Council give cultural precinct the go ahead
The Marlborough District Council has backed a proposal to build a riverside cultural precinct.
At a full meeting of the council yesterday, the 13 councillors and mayor Alistair Sowman voted to go ahead with a series of lease and property purchase decisions that would enable the redevelopment of a riverside precinct to go ahead with a new building to house a library, art gallery, and other community hub activities.
The decisions were made in a part of the meeting which had the public excluded.
Sowman said earlier this was because the discussions involved commercially sensitive aspects around leases and purchases.
In a statement made after the meeting ended last night, the council said it had agreed to proceed with negotiations to buy two sites in High St to prepare the way for the future redevelopment.
The two sites are 13 High St, an empty building previously occupied by PC Media, and 9-13 High St, leased to Warehouse Stationery. Sowman said discussions are continuing with other property owners in the High and Wynen streets area.
"Our proposal to develop a new precinct near the river is still in its early stages. But councillors support the overall concept and, once the parameters of the overall site are settled, we will begin the planning and consultation processes to see what can be achieved here."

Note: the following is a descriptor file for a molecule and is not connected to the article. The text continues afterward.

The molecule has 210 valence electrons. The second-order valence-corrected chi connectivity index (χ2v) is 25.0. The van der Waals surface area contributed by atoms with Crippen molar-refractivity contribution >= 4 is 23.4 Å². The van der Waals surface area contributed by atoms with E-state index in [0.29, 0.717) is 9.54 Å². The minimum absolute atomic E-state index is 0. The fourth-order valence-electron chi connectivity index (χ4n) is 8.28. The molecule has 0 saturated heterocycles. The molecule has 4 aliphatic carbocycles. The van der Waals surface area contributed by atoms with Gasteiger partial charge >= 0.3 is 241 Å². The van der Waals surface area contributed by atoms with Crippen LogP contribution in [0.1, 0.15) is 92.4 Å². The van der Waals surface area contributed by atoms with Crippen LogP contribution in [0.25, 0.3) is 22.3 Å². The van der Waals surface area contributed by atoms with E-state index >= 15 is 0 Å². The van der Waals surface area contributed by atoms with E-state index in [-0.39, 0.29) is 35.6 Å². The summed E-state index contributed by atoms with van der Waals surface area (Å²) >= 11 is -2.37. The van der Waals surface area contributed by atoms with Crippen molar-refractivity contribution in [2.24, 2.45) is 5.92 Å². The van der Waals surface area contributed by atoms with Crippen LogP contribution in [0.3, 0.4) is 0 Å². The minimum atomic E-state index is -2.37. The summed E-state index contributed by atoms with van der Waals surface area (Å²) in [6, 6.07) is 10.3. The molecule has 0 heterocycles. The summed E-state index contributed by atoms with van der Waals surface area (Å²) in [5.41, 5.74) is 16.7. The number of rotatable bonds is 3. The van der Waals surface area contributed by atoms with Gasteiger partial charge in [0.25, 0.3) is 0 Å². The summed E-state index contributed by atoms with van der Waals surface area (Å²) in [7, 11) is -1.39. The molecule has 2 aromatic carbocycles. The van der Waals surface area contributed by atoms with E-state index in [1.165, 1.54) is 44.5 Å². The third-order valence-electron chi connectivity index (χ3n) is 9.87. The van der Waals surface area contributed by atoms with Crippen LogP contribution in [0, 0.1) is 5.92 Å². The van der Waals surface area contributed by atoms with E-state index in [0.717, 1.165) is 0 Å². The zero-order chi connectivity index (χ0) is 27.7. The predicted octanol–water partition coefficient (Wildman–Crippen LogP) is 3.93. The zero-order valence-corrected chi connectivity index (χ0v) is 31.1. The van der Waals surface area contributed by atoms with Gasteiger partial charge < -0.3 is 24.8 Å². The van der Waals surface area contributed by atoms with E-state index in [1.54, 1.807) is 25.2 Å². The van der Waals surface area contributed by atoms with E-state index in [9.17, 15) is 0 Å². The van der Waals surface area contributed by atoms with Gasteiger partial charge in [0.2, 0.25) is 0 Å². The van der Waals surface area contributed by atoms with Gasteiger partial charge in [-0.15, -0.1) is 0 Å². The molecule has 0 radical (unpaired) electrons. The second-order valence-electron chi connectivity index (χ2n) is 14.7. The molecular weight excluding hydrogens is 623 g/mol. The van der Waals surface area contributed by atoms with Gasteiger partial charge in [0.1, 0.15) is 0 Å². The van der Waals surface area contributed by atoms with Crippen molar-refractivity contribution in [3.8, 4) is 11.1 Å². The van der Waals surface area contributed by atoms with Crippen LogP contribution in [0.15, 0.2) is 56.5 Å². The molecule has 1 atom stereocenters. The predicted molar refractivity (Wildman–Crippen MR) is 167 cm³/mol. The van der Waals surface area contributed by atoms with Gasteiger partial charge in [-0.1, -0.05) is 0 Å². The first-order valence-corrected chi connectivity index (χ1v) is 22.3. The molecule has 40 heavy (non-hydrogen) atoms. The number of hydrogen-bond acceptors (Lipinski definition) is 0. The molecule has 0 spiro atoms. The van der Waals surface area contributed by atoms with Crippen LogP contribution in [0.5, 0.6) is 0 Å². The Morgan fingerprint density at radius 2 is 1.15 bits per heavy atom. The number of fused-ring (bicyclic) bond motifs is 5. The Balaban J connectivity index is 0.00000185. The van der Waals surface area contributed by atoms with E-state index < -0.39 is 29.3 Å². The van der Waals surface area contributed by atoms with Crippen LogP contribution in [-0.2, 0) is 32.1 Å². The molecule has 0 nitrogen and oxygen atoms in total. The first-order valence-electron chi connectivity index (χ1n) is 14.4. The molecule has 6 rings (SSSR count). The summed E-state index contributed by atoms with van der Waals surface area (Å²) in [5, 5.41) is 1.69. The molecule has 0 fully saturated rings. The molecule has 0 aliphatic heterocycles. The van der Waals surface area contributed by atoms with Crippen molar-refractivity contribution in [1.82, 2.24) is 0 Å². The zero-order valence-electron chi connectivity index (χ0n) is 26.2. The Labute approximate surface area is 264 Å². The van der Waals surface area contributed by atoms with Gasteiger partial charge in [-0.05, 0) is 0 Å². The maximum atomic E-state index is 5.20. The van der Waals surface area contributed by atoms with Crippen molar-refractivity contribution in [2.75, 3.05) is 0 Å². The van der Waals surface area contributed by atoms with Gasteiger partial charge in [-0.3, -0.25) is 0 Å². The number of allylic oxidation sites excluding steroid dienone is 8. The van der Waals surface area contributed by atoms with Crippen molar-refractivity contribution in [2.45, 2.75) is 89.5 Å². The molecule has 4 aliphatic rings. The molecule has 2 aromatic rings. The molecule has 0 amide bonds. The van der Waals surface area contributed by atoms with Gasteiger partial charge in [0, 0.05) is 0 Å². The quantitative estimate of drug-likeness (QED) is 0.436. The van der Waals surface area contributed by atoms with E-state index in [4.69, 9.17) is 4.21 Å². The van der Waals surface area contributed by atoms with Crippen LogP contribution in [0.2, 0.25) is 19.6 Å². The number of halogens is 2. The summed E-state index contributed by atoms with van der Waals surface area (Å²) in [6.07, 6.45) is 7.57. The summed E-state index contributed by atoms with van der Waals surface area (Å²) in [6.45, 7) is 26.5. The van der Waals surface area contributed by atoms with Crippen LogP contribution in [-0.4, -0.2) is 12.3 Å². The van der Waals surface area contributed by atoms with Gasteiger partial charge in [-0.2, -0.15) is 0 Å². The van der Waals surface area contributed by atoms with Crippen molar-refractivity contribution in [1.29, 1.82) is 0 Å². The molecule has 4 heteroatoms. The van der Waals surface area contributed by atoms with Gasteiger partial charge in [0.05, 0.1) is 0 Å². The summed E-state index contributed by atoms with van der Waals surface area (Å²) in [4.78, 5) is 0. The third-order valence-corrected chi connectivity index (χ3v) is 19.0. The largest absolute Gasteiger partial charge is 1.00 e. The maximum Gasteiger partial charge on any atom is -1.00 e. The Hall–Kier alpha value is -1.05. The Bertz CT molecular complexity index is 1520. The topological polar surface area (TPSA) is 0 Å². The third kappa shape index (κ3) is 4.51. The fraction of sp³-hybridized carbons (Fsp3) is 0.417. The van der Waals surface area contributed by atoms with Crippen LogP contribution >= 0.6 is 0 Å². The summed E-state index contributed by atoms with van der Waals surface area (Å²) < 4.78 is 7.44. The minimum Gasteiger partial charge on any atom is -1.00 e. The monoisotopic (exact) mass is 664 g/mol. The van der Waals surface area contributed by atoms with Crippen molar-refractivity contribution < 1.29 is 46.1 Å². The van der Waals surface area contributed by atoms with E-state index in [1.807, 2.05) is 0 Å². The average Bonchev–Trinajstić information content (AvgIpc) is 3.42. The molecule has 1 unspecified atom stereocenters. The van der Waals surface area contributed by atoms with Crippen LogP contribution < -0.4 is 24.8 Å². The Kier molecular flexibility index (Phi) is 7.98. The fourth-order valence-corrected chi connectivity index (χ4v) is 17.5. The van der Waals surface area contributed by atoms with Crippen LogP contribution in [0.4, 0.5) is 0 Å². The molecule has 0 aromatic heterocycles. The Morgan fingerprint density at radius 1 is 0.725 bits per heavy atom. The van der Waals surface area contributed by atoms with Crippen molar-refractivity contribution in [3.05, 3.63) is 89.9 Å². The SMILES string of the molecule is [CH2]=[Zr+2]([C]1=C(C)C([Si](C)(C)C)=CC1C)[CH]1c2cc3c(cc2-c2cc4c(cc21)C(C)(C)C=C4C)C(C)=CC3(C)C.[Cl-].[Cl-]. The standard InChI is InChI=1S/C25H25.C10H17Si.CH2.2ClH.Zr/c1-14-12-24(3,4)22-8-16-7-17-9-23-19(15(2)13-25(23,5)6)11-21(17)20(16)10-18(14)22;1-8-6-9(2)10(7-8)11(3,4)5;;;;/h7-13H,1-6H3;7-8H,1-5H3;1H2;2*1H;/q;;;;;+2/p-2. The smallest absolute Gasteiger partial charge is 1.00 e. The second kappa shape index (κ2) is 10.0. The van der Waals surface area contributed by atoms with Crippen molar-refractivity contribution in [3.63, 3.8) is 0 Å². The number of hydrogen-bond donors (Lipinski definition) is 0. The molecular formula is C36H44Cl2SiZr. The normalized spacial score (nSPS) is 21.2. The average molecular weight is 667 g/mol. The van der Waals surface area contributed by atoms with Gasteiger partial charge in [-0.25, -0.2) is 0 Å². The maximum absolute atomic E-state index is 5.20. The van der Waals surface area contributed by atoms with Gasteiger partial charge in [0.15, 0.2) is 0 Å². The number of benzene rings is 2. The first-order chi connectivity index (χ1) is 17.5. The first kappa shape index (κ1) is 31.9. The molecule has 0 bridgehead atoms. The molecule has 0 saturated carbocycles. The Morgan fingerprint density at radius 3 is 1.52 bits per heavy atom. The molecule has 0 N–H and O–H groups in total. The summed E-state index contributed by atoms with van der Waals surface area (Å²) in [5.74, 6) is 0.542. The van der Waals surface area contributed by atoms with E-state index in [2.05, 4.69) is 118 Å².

There had been informal discussion about public green space and markets as well as a library-information hub and art gallery plus the possibility of a showcase for Rangitane's Wairau Bar treasures, Sowman said.
"We got very good feedback on the general concept during the annual plan process earlier this year and I expect there will be many more ideas about what could be created but there will be plenty of time to consider all the opportunities."
There had been about 60 submissions during the annual plan that discussed a proposal to revitalise Blenheim's central business district, including the revamping of the High and Wynen streets area alongside the Taylor River.
Councillors also approved finalising a lease of its property previously leased to No 1 Shoe Warehouse in the council-owned Civic Theatre block.
"Council is currently in discussion with prospective tenants."
One of those prospective tenants is the Primary Health Organisation.
The proposal to turn the civic theatre block into offices led the council to develop the "cultural precinct" idea for the riverside area.
Earlier town plans had the library, which has outgrown its Arthur St site, moving into the civic theatre building when the theatre moved to its new site on Hutcheson St.
A decision has yet to been made on a timeframe for the project although the mayor and councillors have indicated the timeframe would have to take into account the need for council to meet its core infrastructure responsibilities. Sowman said the central business district project was likely to be a staged development, completed over several years.
More detailed work on costs and timeframes would be considered in the coming months.
How many books do you read a year?Related story: (See story)